If your dog has blue gums and is breathing heavily, it’s a sign that they’re not getting enough oxygen. It can be a red flag for a number of serious health issues.

Your Dog is Breathing Heavy and Has a Rapid Heart Rate

If your dog is breathing heavily and has a rapid heart rate, it could be a sign of pulmonary edema. This is a condition in which fluid builds up in the lungs and makes it difficult for the dog to breathe.

Your Dog is Panting With a Closed or Partially Open Mouth

Dogs pant to cool down, so if your dog is panting with a closed or partially open mouth, it’s likely because they’re overheated. Pet owners must urgently lower the body temperature of the dog.

Your Dog is Making Other Noises While Breathing Heavy

There are a number of reasons why your dog may be making other noises while breathing heavily, some of which are more serious than others. If your dog is congested, it means that their airways are blocked.Your pet may make one or more of the following noises if they are having trouble breathing: snorting, wheezing, or retching. These are common symptoms associated with other respiratory conditions like chronic bronchitis.

What Should I Do If My Dog Is Breathing Fast While Sleeping?

For an accurate diagnosis of your pet’s condition, please make an appointment with your vet.

At Home Breathing Test

Count your dog’s respiratory rate while he or she is sleeping or resting. This may be determined by tracking the rise and fall of their rib cage over a minute. The healthy respiratory rate for a dog is 30 breaths per minute. Anything exceeding 30 breaths per minute is usually cause for concern.

Put Them on a Diet

A poor diet may result in a variety of undesirable symptoms, including breathing difficulties. A basic, veterinarian-approved diet could help your four-legged companion lose weight and breathe a bit more easily.

When Should I Contact My Vet Immediately About My Dog’s Breathing?

If your dog’s breathing is fast while at rest or sleeping, they might be suffering from respiratory distress. If you notice any of the following symptoms, seek medical attention right away:

  • Notably labored breathing was evident (engaging stomach muscles to assist in respiration)
  • Pale, blue-tinged or brick red gums
  • Reluctance to drink, eat or move
  • Open-mouthed breathing while at rest
  • Out of character drooling
  • Breathing that is deep, noisy, or has a different timbre than regular panting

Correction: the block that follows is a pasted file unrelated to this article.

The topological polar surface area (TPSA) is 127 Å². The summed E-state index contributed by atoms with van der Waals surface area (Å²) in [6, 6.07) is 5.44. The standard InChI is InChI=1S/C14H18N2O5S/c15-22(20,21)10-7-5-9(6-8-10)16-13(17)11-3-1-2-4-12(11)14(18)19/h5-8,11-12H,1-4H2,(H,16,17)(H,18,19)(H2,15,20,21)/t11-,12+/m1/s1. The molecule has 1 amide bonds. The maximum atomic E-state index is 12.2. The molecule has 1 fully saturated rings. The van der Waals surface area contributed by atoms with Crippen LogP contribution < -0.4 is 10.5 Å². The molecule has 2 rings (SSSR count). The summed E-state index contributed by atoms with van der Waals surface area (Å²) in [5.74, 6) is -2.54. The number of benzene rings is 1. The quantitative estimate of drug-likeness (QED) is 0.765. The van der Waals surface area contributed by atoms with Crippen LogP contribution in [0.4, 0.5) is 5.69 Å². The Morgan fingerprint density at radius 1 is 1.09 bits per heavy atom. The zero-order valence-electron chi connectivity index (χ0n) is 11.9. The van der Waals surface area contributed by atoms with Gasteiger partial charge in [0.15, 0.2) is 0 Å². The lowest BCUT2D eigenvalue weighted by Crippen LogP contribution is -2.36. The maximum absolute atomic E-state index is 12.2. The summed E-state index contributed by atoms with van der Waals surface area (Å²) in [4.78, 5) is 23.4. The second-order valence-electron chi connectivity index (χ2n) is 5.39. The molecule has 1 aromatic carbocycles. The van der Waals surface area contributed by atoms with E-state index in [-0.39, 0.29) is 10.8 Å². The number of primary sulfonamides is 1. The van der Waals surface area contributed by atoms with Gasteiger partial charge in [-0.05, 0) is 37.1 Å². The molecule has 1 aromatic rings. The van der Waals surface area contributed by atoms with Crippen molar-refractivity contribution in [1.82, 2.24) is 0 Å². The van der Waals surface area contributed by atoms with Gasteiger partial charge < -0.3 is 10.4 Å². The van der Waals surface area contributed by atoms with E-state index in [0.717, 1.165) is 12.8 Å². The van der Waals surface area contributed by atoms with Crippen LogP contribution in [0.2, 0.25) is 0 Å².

How Will The Vet Diagnose The Cause of My Dog’s Rapid Breathing?

Most of the time, when a dog is having problems breathing, it’s due to an infection or obstruction in the airways. It may also be associated with problems in the heart, circulatory system.

Your vet may prescribe pain relief, oxygen therapy, intravenous fluids, or medication. In order to determine the cause of your dog’s rapid breathing, your veterinarian will likely perform a number of diagnostic tests, including a full physical examination, x-rays (to check lung tumors), and blood work. If your dog has stress, anxiety, or other psychological factors, specialized training with a certified dog behaviorist may be required.

How Do I Tell if My Dog is in Pain?

If your dog is in pain they may:

  • Show signs of agitation.
  • Cry out, yelp or growl.
  • Be sensitive to touch or resent normal handling.
  • Become grumpy and snap at you.
  • Dog breathe experiencing respiratory distress
  • Extreme fatigue.
  • Limp or be reluctant to walk.
  • Stuffy nose
  • Become depressed and stop eating.
  • Have rapid, noticeably labored breathing and an increased heart rate.


How Long Should Your Dog Be Sleeping Each Day?

Most dogs need around 14-16 hours of sleep per day. Puppies and young dogs may need up to 18 hours.

What Can Help My Dog Sleep?

There are a few things you can do to make sure your dog gets a good night’s sleep. First, create a comfortable sleeping environment by making sure their bed is soft and cozy. You can also help them relax by playing calming music before bedtime. And lastly, stick to a routine so they know when it’s time to sleep.

Does heavy breathing mean a dog is dying?

That being said, there are a few things to look for that might suggest your elderly dog is nearing death or has already died. The following are the most common symptoms you’ll notice: agitation, difficulty breathing, and restlessness are one of them.

If Your Dog Breathes Fast While Sleeping, Should You Wake Them Up?

While it is always best to consult with a veterinarian, in most cases if your dog is breathing rapidly while sleeping, there is no need to wake them up. This could be an indication of a respiratory issue such as asthma, bronchitis, or pneumonia, which will require treatment from a professional.


During rest, breathing rapidly is not uncommon in puppies, but it’s something to keep an eye on in your adult dog. Keep their diet consistent and provide them with a relaxing place to unwind! These things, as well as regular veterinary visits, will assist you in keeping your furry friend happy and healthy.

Note: This post’s content is intended to be informative and is not constitute medical advice for pets.